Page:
Lincoln County News
June 3, 1999

"LifeLines" My journal about living with cancer

by Sandy Labaree

This journal submission describes a return review to Richard's Restaurant, and recreational shopping with Sue. An inspiring and moving Relay For Life unites all in a common cause.

May 21, 1999: Today, the American Cancer Society holds its Relay For Life in Brunswick. This 18 hour overnight event takes place at tracks all over the country on different weekends, usually in May or June. Teams run, walk, or jog to raise funds for cancer research and control. I have attended several Relays in the past few years and they are all very inspiring events. The Relay begins with the Survivor's Lap and cancer survivors of all ages walk, run or use wheelchairs to get around the track.

This year, our local relay is being held at Bowdoin College's Whittier Field in Brunswick. Ben and I drive down in my Corvette and park inside the gates to the track. Tents line the infield as forty teams set up camp for the long night ahead. Many of my friends and fellow survivors are signing up for the Survivor's Lap and getting their medals to wear around their necks. Dr. Tom and Connie from the American Cancer Society make a few introductory remarks and to my surprise, I am introduced as a special guest, the LifeLines columnist! After a soloist sings the national anthem, a Marine color guard leads the large group of survivors around the track.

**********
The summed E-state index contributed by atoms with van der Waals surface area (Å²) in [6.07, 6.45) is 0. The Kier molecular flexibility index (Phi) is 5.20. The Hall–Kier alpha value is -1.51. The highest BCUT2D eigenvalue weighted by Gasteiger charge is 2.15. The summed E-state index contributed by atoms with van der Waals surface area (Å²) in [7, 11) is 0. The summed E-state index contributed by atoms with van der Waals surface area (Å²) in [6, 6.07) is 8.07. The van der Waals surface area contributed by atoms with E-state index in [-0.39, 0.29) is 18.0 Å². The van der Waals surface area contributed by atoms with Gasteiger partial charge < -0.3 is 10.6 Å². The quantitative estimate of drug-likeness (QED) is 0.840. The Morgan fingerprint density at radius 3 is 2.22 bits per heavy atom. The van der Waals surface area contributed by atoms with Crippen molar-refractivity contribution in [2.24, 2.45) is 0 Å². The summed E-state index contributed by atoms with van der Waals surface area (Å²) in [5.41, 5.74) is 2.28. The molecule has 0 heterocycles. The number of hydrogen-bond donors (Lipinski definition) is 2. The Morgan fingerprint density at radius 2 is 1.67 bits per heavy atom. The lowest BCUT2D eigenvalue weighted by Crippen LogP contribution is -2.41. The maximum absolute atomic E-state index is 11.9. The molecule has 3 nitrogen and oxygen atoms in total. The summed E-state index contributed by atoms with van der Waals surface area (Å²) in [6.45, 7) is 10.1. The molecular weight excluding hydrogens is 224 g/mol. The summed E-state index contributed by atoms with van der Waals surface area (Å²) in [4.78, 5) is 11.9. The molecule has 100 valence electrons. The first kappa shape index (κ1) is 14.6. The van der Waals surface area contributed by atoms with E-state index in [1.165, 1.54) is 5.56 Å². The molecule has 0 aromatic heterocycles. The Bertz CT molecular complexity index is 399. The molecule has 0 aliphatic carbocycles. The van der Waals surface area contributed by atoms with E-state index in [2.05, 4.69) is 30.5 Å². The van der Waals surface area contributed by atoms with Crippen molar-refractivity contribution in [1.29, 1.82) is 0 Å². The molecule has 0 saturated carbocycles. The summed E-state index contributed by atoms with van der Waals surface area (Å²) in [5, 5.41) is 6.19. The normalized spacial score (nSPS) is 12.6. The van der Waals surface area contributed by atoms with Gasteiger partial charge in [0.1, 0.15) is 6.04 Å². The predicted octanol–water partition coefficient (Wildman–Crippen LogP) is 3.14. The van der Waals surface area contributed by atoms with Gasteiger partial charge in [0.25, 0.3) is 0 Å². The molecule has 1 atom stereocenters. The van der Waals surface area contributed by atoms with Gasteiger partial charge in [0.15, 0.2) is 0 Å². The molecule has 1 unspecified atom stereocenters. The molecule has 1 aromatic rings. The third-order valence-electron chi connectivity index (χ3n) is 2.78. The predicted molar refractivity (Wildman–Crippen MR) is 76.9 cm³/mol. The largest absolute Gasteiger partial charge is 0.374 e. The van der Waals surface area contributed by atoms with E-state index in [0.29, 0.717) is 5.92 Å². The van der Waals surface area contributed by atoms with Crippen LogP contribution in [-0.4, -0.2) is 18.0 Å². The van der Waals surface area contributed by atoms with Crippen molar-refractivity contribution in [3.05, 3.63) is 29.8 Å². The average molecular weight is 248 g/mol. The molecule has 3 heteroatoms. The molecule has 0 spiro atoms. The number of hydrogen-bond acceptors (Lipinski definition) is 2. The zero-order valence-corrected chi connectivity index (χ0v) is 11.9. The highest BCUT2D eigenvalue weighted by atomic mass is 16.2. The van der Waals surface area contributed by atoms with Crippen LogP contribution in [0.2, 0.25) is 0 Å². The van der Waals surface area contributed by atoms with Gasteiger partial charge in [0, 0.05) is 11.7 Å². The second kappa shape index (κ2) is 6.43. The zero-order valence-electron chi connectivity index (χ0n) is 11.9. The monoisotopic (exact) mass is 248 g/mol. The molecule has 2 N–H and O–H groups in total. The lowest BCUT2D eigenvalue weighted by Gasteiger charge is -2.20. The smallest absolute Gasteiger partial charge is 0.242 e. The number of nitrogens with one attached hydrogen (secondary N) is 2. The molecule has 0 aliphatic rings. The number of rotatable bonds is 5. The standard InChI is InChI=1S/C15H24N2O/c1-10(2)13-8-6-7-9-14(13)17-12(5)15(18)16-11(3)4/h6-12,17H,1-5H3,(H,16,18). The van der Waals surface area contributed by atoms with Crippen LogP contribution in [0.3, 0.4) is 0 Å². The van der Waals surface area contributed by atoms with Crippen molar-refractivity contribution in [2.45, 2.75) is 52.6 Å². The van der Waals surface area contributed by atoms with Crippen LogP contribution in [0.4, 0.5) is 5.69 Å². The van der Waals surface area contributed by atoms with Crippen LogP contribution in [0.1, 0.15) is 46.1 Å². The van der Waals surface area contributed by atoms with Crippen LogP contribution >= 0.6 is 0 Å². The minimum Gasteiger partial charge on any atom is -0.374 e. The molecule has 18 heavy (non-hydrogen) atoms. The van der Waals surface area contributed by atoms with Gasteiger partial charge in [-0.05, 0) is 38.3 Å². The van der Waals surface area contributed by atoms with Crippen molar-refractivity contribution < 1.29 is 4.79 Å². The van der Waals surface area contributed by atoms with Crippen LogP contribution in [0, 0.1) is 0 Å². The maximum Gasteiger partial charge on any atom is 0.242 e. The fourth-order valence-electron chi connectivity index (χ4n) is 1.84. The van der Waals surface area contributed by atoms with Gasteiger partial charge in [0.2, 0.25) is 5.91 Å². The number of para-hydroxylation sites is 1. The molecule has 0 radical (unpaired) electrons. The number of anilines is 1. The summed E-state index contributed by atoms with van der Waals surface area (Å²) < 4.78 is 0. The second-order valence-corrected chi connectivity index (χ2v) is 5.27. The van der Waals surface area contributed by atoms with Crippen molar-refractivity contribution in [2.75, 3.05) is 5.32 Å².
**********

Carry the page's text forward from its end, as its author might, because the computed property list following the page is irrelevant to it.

A pleasant older woman standing next to me introduces herself as Bea, a 20 year survivor of lymphoma. She's from Turner, ME and asks if we can link arms to walk around the track. Her daughter is on the Bowdoin Medical Group team and will be running in her honor. As we walk around the track, the teams in the infield and spectators in the stands stand and applaud. For many of the survivors, just being able to walk the track and return again each year to Relay is a tremendous sense of accomplishment.

After the Survivor Lap is over, Ben and I assume the role of newspaper reporters. Ben takes photos of a team from Bristol called Al's Pal's, in honor of Al Sproul. The dedicated little group is dressed in blue T-shirts emblazoned with their team name and a reference to a biblical passage from Isaiah. They have set up an unusually creative tent site which won second place in the tent decorating competition. Our photos cannot begin to capture the enthusiasm and commitment of this inspired team.